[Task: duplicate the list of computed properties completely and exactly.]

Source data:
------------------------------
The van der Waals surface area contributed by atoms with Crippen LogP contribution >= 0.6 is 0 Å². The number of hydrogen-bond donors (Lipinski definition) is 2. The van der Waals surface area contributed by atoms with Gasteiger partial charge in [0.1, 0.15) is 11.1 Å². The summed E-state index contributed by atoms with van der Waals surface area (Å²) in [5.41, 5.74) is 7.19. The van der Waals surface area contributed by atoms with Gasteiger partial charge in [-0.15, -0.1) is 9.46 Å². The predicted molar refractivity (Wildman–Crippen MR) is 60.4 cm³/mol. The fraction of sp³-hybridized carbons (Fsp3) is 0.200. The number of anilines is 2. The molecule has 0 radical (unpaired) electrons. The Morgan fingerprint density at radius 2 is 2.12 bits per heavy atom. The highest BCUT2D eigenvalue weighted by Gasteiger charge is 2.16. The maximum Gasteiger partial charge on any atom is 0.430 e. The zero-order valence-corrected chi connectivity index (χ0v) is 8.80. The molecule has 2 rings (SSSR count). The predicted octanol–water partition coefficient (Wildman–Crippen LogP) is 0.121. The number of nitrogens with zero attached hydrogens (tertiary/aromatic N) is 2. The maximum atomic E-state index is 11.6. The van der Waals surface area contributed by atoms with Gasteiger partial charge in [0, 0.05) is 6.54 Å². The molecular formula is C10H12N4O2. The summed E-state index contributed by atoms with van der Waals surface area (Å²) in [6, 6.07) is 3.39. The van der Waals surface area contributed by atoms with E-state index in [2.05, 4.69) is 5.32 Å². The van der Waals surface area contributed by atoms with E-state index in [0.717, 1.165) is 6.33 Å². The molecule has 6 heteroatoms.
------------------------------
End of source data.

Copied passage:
The van der Waals surface area contributed by atoms with Crippen LogP contribution >= 0.6 is 0 Å². The number of hydrogen-bond donors (Lipinski definition) is 2. The van der Waals surface area contributed by atoms with Gasteiger partial charge in [0.1, 0.15) is 11.1 Å². The summed E-state index contributed by atoms with van der Waals surface area (Å²) in [5.41, 5.74) is 7.19. The van der Waals surface area contributed by atoms with Gasteiger partial charge in [-0.15, -0.1) is 9.46 Å². The predicted molar refractivity (Wildman–Crippen MR) is 60.4 cm³/mol. The fraction of sp³-hybridized carbons (Fsp3) is 0.200. The number of anilines is 2. The molecule has 0 radical (unpaired) electrons. The Morgan fingerprint density at radius 2 is 2.12 bits per heavy atom. The highest BCUT2D eigenvalue weighted by Gasteiger charge is 2.16. The maximum Gasteiger partial charge on any atom is 0.430 e. The zero-order valence-corrected chi connectivity index (χ0v) is 8.80. The molecule has 2 rings (SSSR count). The predicted octanol–water partition coefficient (Wildman–Crippen LogP) is 0.121. The number of nitrogens with zero attached hydrogens (tertiary/aromatic N) is 2. The maximum atomic E-state index is 11.6. The van der Waals surface area contributed by atoms with Gasteiger partial charge in [0, 0.05) is 6.54 Å². The molecular formula is C10H12N4O2. The summed E-state index contributed by atoms with van der Waals surface area (Å²) in [6, 6.07) is 3.39. The van der Waals surface area contributed by atoms with E-state index in [2.05, 4.69) is 5.32 Å². The van der Waals surface area contributed by atoms with E-state index in [0.717, 1.165) is 6.33 Å². The molecule has 6 heteroatoms.